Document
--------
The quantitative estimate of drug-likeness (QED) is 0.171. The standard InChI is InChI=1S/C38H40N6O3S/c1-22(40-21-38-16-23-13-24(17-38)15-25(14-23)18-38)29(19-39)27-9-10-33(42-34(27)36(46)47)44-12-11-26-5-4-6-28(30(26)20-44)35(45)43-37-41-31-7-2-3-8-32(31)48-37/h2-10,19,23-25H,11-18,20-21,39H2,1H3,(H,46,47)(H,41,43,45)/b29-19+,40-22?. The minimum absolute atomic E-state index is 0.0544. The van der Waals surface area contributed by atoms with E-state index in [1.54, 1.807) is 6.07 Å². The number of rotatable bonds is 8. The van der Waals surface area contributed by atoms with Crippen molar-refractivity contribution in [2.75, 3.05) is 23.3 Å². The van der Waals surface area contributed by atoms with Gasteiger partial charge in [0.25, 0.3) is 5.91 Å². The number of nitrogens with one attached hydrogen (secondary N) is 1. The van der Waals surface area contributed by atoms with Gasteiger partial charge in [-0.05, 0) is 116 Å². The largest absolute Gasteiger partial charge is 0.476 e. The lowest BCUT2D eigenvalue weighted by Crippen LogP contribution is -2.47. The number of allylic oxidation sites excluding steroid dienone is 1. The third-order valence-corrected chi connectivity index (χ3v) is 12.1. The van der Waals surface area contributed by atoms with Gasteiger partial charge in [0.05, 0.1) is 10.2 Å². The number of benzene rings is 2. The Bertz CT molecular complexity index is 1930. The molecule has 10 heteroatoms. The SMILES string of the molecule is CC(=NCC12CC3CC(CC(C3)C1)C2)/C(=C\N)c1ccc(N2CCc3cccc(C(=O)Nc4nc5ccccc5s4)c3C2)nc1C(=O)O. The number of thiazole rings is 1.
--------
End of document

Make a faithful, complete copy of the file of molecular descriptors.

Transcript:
The quantitative estimate of drug-likeness (QED) is 0.171. The standard InChI is InChI=1S/C38H40N6O3S/c1-22(40-21-38-16-23-13-24(17-38)15-25(14-23)18-38)29(19-39)27-9-10-33(42-34(27)36(46)47)44-12-11-26-5-4-6-28(30(26)20-44)35(45)43-37-41-31-7-2-3-8-32(31)48-37/h2-10,19,23-25H,11-18,20-21,39H2,1H3,(H,46,47)(H,41,43,45)/b29-19+,40-22?. The minimum absolute atomic E-state index is 0.0544. The van der Waals surface area contributed by atoms with E-state index in [1.54, 1.807) is 6.07 Å². The number of rotatable bonds is 8. The van der Waals surface area contributed by atoms with Crippen molar-refractivity contribution in [2.75, 3.05) is 23.3 Å². The van der Waals surface area contributed by atoms with Gasteiger partial charge in [0.25, 0.3) is 5.91 Å². The number of nitrogens with one attached hydrogen (secondary N) is 1. The van der Waals surface area contributed by atoms with Gasteiger partial charge in [-0.05, 0) is 116 Å². The largest absolute Gasteiger partial charge is 0.476 e. The lowest BCUT2D eigenvalue weighted by Crippen LogP contribution is -2.47. The number of allylic oxidation sites excluding steroid dienone is 1. The third-order valence-corrected chi connectivity index (χ3v) is 12.1. The van der Waals surface area contributed by atoms with Gasteiger partial charge in [0.05, 0.1) is 10.2 Å². The number of benzene rings is 2. The Bertz CT molecular complexity index is 1930. The molecule has 10 heteroatoms. The SMILES string of the molecule is CC(=NCC12CC3CC(CC(C3)C1)C2)/C(=C\N)c1ccc(N2CCc3cccc(C(=O)Nc4nc5ccccc5s4)c3C2)nc1C(=O)O. The number of thiazole rings is 1.